CONSUMERS are flocking to the Love Irish Food (LIF) logo, and sales have risen for the 77 member food and drink brands it promotes, according to a poll released yesterday.
While some members say the brand would perform even better with the full support of retailers like Dunnes Stores and Tesco, others prefer to focus on the sales uplift experienced by 75% of members and the 80% consumer awareness of the logo.
Superquinn and the Musgrave Group have supported the initiative from the outset. The branding has certainly helped consumers identify food and drinks of Irish origin, rather than goods merely packed here. Some 76% of shoppers say they actively look for an Irish-made alternative.
John Noonan, sales and marketing director with Waterford-based Flahavans, said: “We feel that our association with the brand has been very positive as we source all our materials in Ireland. Our research has shown us that it is very important for our customers that they make a purchase that is of Irish origin.
“We have taken to using the brand in our radio advertising. Our porridge oats are in a different category to other products. While some categories are suffering, our sales are growing, and having the Love Irish Food logo on our packaging will continue to be of benefit to us.”
The LIF study also notes that 15 member brands are featured in Checkout Top 100 brands, with nine increasing their ranking year-on-year. Since its launch in September 2009, LIF has almost tripled its membership base from 29 to 77 Irish-manufactured food and drink brands. Next year will see an increase in LIF’s in-store promotions.
LIF programme director Sharon Colgan said: “We will be dialling up our consumer engagement through in-store activity and an integrated marketing campaign. As we move into year two, we will grow the scale of the initiative by encouraging more Irish brands to come on board.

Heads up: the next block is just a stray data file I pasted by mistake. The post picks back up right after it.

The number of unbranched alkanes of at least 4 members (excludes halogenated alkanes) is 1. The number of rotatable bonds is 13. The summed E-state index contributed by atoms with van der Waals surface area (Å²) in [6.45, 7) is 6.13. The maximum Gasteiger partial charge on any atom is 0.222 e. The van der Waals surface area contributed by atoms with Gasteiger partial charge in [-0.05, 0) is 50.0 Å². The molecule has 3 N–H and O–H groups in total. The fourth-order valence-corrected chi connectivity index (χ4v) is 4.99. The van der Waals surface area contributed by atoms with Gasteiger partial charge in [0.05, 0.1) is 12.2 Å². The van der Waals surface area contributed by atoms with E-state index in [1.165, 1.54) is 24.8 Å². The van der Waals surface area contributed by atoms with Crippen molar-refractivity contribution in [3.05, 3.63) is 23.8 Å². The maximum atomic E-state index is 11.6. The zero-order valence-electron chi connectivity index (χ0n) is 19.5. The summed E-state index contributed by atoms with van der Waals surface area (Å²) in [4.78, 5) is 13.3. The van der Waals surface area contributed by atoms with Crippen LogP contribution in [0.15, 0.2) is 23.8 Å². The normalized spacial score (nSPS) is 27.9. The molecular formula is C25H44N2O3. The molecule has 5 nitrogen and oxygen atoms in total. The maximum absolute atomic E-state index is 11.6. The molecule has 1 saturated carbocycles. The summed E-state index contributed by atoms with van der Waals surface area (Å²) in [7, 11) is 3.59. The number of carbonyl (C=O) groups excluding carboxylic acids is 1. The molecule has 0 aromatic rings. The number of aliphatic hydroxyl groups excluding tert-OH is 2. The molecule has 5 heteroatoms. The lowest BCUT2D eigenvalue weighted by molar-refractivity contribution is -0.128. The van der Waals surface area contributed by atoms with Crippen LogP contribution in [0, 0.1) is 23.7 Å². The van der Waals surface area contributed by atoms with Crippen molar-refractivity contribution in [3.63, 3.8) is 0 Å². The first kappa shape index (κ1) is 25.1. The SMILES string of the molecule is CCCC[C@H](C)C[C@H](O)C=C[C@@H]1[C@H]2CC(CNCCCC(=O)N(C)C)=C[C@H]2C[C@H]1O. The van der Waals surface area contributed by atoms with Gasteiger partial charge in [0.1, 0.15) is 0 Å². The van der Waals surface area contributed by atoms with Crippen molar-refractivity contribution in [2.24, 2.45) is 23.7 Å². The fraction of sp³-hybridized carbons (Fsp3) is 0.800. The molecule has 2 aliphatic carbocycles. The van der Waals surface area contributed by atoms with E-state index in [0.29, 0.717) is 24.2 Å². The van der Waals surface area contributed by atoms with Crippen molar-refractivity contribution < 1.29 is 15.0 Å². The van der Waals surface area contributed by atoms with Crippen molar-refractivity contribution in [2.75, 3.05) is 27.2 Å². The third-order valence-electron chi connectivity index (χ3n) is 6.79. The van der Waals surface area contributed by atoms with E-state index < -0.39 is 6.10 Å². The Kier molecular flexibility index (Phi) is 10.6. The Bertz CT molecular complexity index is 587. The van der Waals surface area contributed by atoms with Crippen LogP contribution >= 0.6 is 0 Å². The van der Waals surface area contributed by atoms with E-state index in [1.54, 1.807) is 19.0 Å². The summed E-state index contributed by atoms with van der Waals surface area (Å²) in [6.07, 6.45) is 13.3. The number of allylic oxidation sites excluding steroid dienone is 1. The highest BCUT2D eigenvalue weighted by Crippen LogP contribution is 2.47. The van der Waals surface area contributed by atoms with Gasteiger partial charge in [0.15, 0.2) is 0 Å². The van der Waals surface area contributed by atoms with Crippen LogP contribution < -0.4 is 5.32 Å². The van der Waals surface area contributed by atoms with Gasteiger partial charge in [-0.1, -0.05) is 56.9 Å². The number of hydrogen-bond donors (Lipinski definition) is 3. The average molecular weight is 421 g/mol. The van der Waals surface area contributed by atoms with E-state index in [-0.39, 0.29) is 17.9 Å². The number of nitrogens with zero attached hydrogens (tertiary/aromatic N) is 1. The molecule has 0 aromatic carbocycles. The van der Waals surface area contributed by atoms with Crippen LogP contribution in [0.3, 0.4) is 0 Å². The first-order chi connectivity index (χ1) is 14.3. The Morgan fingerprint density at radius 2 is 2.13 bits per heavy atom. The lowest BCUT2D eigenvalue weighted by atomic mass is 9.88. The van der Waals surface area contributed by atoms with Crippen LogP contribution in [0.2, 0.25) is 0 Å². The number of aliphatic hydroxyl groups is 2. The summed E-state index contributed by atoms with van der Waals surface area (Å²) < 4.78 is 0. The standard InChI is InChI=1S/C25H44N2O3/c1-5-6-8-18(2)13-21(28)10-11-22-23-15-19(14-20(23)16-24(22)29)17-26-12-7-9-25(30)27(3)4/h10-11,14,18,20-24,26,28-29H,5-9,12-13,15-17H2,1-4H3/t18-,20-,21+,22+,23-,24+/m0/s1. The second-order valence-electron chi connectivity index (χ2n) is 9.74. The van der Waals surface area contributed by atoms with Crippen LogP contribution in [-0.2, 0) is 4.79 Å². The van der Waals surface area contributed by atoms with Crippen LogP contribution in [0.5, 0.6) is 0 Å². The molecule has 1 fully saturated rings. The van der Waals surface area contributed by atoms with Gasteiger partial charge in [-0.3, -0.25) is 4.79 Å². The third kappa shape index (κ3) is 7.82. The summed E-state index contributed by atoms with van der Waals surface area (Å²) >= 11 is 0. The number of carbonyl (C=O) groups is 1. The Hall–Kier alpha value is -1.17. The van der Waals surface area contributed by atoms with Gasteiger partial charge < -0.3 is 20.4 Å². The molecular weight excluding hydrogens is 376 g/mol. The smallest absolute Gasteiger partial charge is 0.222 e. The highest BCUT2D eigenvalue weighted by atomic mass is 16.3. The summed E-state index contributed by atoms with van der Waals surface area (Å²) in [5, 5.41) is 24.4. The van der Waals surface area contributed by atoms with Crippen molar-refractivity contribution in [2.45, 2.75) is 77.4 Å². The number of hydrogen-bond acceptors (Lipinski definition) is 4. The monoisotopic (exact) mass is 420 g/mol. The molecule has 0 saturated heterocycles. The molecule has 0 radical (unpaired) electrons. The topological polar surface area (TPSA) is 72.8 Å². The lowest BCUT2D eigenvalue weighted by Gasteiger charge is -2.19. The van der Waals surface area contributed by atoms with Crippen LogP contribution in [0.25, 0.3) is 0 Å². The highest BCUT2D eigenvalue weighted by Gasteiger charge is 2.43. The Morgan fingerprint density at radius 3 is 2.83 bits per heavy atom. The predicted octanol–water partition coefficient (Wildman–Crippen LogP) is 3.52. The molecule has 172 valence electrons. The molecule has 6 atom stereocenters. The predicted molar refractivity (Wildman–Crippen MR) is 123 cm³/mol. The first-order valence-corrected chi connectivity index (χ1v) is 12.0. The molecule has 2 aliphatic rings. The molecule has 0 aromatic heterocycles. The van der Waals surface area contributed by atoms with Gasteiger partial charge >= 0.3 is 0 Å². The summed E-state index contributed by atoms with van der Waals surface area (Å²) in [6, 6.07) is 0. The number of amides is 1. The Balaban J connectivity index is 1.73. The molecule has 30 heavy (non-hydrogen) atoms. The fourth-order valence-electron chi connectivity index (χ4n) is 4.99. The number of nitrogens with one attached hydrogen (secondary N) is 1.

“Membership has tripled. That is a testament to that the brand is being seen as a positive. This campaign is consumer-facing, raising the awareness of the positives of products being Irish. In terms of Tesco, they do support us. Dunnes haven’t been as engaging, but they haven’t said they’re not going to support us either, and we’ll be continuing to talk with them. But the main point is that this is a consumer initiative. Its success doesn’t depend on the retailers.”
LIF has certainly been a success for Cappoquin Chickens in Dungarvan, who attribute a sales jump of 6% or 7% directly to the initiative. However, the Waterford-based poultry firm hopes that planned new EU legislation on labelling will ensure that consumers are buying food of 100% Irish origin when they see “Made in Ireland” branding.
Cappoquin chief financial officer Tom Vaughan said: “People are often asleep when they are doing their shopping. The likes of Tesco import most of their chicken, they package them here and label them as Irish. You wouldn’t have this problem if we were like the French. They blocked Tesco from entering their market.
“I think that only the origin of the food or drink should be put on the label, not where it’s packed. Food should be sourced locally. There is total confusion about branding among consumers, and far greater clarity is needed on this issue.”
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